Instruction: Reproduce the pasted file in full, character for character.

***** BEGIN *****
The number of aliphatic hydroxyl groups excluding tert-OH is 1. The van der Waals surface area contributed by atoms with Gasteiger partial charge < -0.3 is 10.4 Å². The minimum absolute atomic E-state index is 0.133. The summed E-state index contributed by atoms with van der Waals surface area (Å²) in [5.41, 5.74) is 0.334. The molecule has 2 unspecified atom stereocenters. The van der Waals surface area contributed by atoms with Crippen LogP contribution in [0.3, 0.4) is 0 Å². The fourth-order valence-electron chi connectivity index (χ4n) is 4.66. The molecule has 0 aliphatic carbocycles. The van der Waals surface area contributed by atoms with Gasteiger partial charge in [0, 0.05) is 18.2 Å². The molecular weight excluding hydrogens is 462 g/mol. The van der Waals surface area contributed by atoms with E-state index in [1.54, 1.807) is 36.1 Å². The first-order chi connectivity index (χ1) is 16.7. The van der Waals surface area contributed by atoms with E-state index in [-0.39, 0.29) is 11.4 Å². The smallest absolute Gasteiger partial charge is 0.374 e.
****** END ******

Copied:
The number of aliphatic hydroxyl groups excluding tert-OH is 1. The van der Waals surface area contributed by atoms with Gasteiger partial charge < -0.3 is 10.4 Å². The minimum absolute atomic E-state index is 0.133. The summed E-state index contributed by atoms with van der Waals surface area (Å²) in [5.41, 5.74) is 0.334. The molecule has 2 unspecified atom stereocenters. The van der Waals surface area contributed by atoms with Crippen LogP contribution in [0.3, 0.4) is 0 Å². The fourth-order valence-electron chi connectivity index (χ4n) is 4.66. The molecule has 0 aliphatic carbocycles. The van der Waals surface area contributed by atoms with Gasteiger partial charge in [0, 0.05) is 18.2 Å². The molecular weight excluding hydrogens is 462 g/mol. The van der Waals surface area contributed by atoms with E-state index in [1.54, 1.807) is 36.1 Å². The first-order chi connectivity index (χ1) is 16.7. The van der Waals surface area contributed by atoms with E-state index in [-0.39, 0.29) is 11.4 Å². The smallest absolute Gasteiger partial charge is 0.374 e.